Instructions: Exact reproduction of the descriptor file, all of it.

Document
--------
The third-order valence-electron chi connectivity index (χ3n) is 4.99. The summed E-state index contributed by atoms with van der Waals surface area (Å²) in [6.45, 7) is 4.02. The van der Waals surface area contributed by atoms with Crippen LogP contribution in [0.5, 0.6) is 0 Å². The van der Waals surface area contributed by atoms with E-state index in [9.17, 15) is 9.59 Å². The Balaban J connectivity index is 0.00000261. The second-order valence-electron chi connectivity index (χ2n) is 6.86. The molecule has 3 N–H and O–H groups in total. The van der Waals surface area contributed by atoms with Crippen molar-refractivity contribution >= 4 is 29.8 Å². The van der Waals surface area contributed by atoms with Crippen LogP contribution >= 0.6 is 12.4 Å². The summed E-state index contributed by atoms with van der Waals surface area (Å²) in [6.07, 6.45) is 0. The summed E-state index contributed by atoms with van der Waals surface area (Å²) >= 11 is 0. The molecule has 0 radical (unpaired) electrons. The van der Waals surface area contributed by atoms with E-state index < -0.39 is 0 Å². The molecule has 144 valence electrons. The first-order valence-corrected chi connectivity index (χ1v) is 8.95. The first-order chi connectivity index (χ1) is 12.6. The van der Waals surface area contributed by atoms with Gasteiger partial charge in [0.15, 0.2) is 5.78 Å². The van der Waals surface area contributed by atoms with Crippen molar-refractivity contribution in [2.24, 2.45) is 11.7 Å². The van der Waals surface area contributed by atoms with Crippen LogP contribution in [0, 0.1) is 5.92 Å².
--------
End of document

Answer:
The third-order valence-electron chi connectivity index (χ3n) is 4.99. The summed E-state index contributed by atoms with van der Waals surface area (Å²) in [6.45, 7) is 4.02. The van der Waals surface area contributed by atoms with Crippen LogP contribution in [0.5, 0.6) is 0 Å². The van der Waals surface area contributed by atoms with E-state index in [9.17, 15) is 9.59 Å². The Balaban J connectivity index is 0.00000261. The second-order valence-electron chi connectivity index (χ2n) is 6.86. The molecule has 3 N–H and O–H groups in total. The van der Waals surface area contributed by atoms with Crippen molar-refractivity contribution >= 4 is 29.8 Å². The van der Waals surface area contributed by atoms with Crippen LogP contribution >= 0.6 is 12.4 Å². The summed E-state index contributed by atoms with van der Waals surface area (Å²) in [6.07, 6.45) is 0. The summed E-state index contributed by atoms with van der Waals surface area (Å²) >= 11 is 0. The molecule has 0 radical (unpaired) electrons. The van der Waals surface area contributed by atoms with E-state index < -0.39 is 0 Å². The molecule has 144 valence electrons. The first-order valence-corrected chi connectivity index (χ1v) is 8.95. The first-order chi connectivity index (χ1) is 12.6. The van der Waals surface area contributed by atoms with Gasteiger partial charge in [0.15, 0.2) is 5.78 Å². The van der Waals surface area contributed by atoms with Crippen molar-refractivity contribution in [2.24, 2.45) is 11.7 Å². The van der Waals surface area contributed by atoms with Crippen LogP contribution in [0, 0.1) is 5.92 Å².